Superlatives are exhausted in soccer, and in sports overall. So let us winkingly introduce another: We might never see a player like Wayne Rooney again.
Oh that’s hardly a roundly complimentary assertion. There are some not-so-pretty moments of Rooney’s professional career that will be addressed in this space.
But with respect to the man — admittedly penned by a pundit of so-so looks and comportment — he is not the image of a traditional attacking footballer.
There have been short strikers. There have been stalky strikers. There have been fast strikers. There have been elite strikers who might not be able to ride roller coasters at some amusement parks in the United States.
The Premier League’s all-time leading scorer, the only man in front of Rooney in that regard, is Alan Shearer, a 6-foot specimen who you’d instantly recognize as a prototypical No. 9. For all his awkwardness, the current England No. 9, Harry Kane, is tall and strong and eminently skilled.
That was never really Rooney. His speed is underrated, his strength undeniable, his ability in the air deceptive. Yet there he ascended, as a British bulldog if there ever was one, to a starring role with childhood club Everton as a 16-year-old debutant in 2002 and the youngest player to ever play for England in 2003.
His personality was almost instantly divisive. “Hot-headed” would not be an unfair reading of his demeanor on the pitch. “Foul-mouthed” and “aggressive” and the like wouldn’t be, either.
That sort of extended off the field, too. He put in a transfer request at just 18 years old, despite Everton offering him over $60,000 a week in wages. Ultimately he was sold to Manchester United, the premier club of the Premier League, and the perfect face of world soccer’s ultimate villain at the time.
Which is no real slight. At the time of his signing, Arsenal was at its peak under Arsene Wenger, and Chelsea was dawning in eminence under Jose Mourinho. United needed players like Rooney, who would throw away the kid gloves and pursue winning at all costs.
So what happened? Five Premier League titles, one Champions League crown, another two Champions League final appearances, four League Cups and an FA Cup title later, you tell us.
His bike against City in the Manchester Derby in 2011 was voted the top goal of the first two decades of England’s new cash-flush top flight. His finish in the Champions League final that same year was as clean as you could ever see.
Unfortunately for Rooney, his unceasing prevalence wasn’t limited to soccer stadiums. He was embroiled in a spat with an agent early in his career. He was sued by his old Everton manager David Moyes (who ironically assumed an ignominious tenure as Manchester United’s replacement for Sir Alex Ferguson) over unkind autobiography words in 2006. He drove drunk last year.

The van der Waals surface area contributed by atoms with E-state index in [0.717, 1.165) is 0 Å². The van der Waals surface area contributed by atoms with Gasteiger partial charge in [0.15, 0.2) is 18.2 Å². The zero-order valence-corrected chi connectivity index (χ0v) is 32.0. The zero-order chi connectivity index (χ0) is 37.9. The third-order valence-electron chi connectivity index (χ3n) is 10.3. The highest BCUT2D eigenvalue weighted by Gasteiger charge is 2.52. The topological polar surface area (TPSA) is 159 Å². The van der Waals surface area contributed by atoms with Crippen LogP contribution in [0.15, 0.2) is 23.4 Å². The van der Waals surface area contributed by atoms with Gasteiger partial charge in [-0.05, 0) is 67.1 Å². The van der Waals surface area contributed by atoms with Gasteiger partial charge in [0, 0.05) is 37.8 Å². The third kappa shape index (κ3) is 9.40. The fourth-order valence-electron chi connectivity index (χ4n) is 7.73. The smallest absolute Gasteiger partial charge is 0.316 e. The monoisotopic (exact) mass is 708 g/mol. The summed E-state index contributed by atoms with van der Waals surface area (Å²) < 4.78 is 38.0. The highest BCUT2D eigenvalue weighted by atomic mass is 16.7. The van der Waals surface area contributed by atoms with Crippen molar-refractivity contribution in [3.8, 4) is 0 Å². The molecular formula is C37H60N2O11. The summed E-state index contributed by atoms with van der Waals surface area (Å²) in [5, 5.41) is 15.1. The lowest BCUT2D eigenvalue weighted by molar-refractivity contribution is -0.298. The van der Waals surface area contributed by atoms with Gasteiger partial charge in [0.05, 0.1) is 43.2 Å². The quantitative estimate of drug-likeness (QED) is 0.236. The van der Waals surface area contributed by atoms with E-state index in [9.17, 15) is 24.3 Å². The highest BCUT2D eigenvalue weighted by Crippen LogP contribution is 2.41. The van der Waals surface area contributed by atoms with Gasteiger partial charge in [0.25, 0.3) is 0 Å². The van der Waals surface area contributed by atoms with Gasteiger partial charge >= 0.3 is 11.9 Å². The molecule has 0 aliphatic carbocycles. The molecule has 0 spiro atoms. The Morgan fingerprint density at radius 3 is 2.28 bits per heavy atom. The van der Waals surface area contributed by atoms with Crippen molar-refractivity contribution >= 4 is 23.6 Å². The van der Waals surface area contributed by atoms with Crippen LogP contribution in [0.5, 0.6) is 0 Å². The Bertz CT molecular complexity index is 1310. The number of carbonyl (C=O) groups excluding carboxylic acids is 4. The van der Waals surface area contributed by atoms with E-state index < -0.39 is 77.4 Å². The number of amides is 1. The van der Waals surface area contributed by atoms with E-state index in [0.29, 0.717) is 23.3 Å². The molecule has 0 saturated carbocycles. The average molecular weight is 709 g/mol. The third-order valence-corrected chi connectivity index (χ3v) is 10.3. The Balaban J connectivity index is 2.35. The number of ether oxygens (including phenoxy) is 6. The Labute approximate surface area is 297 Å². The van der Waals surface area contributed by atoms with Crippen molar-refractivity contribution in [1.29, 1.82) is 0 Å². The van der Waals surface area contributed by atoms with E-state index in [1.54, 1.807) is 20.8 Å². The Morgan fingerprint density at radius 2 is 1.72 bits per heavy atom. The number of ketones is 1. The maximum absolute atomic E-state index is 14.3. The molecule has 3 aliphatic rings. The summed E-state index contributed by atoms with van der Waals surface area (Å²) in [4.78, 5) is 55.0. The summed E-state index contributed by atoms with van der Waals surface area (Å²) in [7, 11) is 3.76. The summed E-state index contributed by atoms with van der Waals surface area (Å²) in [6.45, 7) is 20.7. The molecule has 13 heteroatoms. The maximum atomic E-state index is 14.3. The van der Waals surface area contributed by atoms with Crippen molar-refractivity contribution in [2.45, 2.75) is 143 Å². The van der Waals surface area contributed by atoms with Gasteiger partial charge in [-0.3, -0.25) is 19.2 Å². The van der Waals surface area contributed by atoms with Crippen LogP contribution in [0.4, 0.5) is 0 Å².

He was accused of infidelity while his wife Coleen was five months pregnant, which is not acceptable behavior by any means. But he was never convicted outside of the tabloids, and Coleen and he are still married to this day with four sons. He was even falsely accused of assaulting her, with the $100K he won in libel damages going to charity.
Maybe that’s the ultimate takeaway with Wayne Rooney. No, he’s not perfect. Yes, he’s abrasive. No, he’s not a model citizen. Yes, he’s polarizing.
But how much of that do we thrust on him, as fans and commentators? How much of the reality pie graph is things Rooney has actually done wrong, and how much remaining is just how we read it?
Well, his send-off match on Thursday, a 3-0 win against the United States in which he didn’t score but received a swell of adoration despite early protestations last week, might tell us a bit about that. As will his well-received time stateside with D.C. United.
He could play anywhere in the setup for club and country in the attacking third. He’s the all-time leading scorer for England’s most successful club. He’s also England’s all-time leading scorer, and made the most outfield appearances of any player, second only in overall appearances to hallowed goalkeeper Peter Shilton. He’s the only English player, after former teammate Michael Carrick, to have won the EPL, FA Cup, Champions League, League Cup, Europa League and FIFA Club World Cup.
We’ll do you one better. He made the absolute most out of his limitations. Roo is an athlete for the undistinguished, the undergifted, maybe even the underprivileged.
More kids are going to kick a ball and join a five-a-side and play the sport because of Wayne Rooney. No matter how they’re built or what they look like. It’s hard to find much fault in that.